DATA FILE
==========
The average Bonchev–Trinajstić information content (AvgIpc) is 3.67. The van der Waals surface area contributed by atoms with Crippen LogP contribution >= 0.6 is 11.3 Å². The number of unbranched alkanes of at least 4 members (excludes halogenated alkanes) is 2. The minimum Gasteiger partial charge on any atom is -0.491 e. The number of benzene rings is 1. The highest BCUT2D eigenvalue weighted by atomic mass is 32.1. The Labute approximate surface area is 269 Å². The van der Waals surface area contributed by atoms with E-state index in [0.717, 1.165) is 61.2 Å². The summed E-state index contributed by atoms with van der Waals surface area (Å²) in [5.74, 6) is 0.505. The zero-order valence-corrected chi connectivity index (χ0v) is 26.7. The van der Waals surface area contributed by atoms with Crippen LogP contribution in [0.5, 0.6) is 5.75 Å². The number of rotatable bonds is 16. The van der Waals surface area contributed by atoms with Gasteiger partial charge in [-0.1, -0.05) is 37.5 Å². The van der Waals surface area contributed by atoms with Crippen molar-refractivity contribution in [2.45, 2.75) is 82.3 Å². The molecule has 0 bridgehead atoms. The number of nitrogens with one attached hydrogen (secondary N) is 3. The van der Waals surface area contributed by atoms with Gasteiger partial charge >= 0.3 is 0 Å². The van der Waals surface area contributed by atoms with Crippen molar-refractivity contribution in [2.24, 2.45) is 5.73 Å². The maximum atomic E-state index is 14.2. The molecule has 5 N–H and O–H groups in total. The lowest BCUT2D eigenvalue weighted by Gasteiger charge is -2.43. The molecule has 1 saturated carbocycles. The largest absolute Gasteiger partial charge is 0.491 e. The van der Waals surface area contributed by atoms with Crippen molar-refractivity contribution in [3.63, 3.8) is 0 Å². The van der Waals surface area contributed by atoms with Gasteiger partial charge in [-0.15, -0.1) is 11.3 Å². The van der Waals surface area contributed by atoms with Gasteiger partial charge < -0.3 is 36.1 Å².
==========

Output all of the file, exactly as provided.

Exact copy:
The average Bonchev–Trinajstić information content (AvgIpc) is 3.67. The van der Waals surface area contributed by atoms with Crippen LogP contribution >= 0.6 is 11.3 Å². The number of unbranched alkanes of at least 4 members (excludes halogenated alkanes) is 2. The minimum Gasteiger partial charge on any atom is -0.491 e. The number of benzene rings is 1. The highest BCUT2D eigenvalue weighted by atomic mass is 32.1. The Labute approximate surface area is 269 Å². The van der Waals surface area contributed by atoms with E-state index in [0.717, 1.165) is 61.2 Å². The summed E-state index contributed by atoms with van der Waals surface area (Å²) in [5.74, 6) is 0.505. The zero-order valence-corrected chi connectivity index (χ0v) is 26.7. The van der Waals surface area contributed by atoms with Crippen LogP contribution in [0.5, 0.6) is 5.75 Å². The number of rotatable bonds is 16. The van der Waals surface area contributed by atoms with Gasteiger partial charge in [-0.1, -0.05) is 37.5 Å². The van der Waals surface area contributed by atoms with Crippen molar-refractivity contribution in [2.45, 2.75) is 82.3 Å². The molecule has 0 bridgehead atoms. The number of nitrogens with one attached hydrogen (secondary N) is 3. The van der Waals surface area contributed by atoms with Gasteiger partial charge >= 0.3 is 0 Å². The van der Waals surface area contributed by atoms with Crippen molar-refractivity contribution in [2.24, 2.45) is 5.73 Å². The maximum atomic E-state index is 14.2. The molecule has 5 N–H and O–H groups in total. The lowest BCUT2D eigenvalue weighted by Gasteiger charge is -2.43. The molecule has 1 saturated carbocycles. The largest absolute Gasteiger partial charge is 0.491 e. The van der Waals surface area contributed by atoms with Crippen molar-refractivity contribution in [3.63, 3.8) is 0 Å². The van der Waals surface area contributed by atoms with Gasteiger partial charge in [-0.15, -0.1) is 11.3 Å². The van der Waals surface area contributed by atoms with Gasteiger partial charge < -0.3 is 36.1 Å².